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Terence Leung, left, manager of external relations and media, and Alan Tennant, president and chief executive officer, with the Calgary Real Estate Board. Photo by Wil Andruschak, Postmedia Content Works

Karen Rudolph Durrie © Postmedia Network Inc.

The real estate market — deemed an essential service — faced some unique challenges with the COVID-19 pandemic.

When business as usual was shut down, the Calgary Real Estate Board pivoted to support its members as they continued on by outlining protocols and encouraging innovative practices.

“Our members were thrust into a low-touch environment, which is highly unusual in real estate,” says Alan Tennant, CREB president and chief executive officer.

While open houses were suspended, CREB members introduced new approaches to property viewing, including embracing technology such as virtual tours.

Viewing homes virtually isn’t ideal, Tennant admits.

“The consumer still needs to see property and crush some carpet to make sure the potential home has that feel,” he says, but he believes that some processes may change, such as buyers looking at dozens of homes in person before making a decision.

To try and reduce the number of home visits, CREB members have perfected property screening, crunching a long list of prospective homes to five or 10 that best meet buyer needs. This has improved the showing process for both parties.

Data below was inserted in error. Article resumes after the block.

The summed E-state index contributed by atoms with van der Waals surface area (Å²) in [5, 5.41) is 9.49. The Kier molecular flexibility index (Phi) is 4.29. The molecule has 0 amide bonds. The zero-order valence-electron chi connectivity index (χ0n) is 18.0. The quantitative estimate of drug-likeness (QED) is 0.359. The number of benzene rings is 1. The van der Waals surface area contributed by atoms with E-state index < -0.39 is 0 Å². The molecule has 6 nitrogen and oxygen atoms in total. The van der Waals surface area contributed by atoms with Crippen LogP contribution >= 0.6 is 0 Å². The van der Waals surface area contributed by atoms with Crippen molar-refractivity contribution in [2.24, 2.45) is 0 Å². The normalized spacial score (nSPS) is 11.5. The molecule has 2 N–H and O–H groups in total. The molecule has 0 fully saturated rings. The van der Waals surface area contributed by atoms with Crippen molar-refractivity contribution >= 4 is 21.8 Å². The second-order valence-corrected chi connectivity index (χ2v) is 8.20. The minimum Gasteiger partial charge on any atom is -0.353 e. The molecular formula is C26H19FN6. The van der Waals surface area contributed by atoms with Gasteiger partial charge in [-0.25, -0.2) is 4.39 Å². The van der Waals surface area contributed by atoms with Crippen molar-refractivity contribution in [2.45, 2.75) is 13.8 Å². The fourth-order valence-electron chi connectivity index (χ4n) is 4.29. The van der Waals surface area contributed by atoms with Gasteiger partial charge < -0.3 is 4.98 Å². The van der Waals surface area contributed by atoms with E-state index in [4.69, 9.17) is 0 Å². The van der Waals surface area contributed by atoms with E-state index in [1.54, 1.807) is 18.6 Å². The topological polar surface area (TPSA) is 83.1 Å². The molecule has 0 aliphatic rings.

“Having clients going to dozens and dozens of homes is no fun for sellers, who have the right to enjoy their lives,” Tennant says.

Many REALTOR members have also created larger digital media footprints, increasing their social media presence and engaging the public through videos and podcasts.

It was fortuitous timing, then, that the organization’s CREBNow news arm was already undergoing a transition from paper to a fully digital presence when the pandemic hit.

“We had an actual newspaper with a circulation of over 30,000. During the pandemic that was going to be quite a challenge to continue production, so we quickly had to think of ways to pivot,” says Terence Leung, manager of external relations and media.

The fast move to all digital meant CREBNow could react to developing news, rather than wait for the next weekly edition.

“We could report quickly on interest rates and the hailstorms, having an article the next day on what homeowners could do,” Leung says.

The tone of CREBNow also shifted to more light and engaging, covering market news, but also featuring fun, attention-getting content such as The Hater’s Guide to Carpeted Bathrooms.

“We were very sad to lose the print publication, but also very happy to see it continue, especially in a difficult time,” Leung says.

This story was created by Content Works, Postmedia’s commercial content division, on behalf of Calgary Economic Development.

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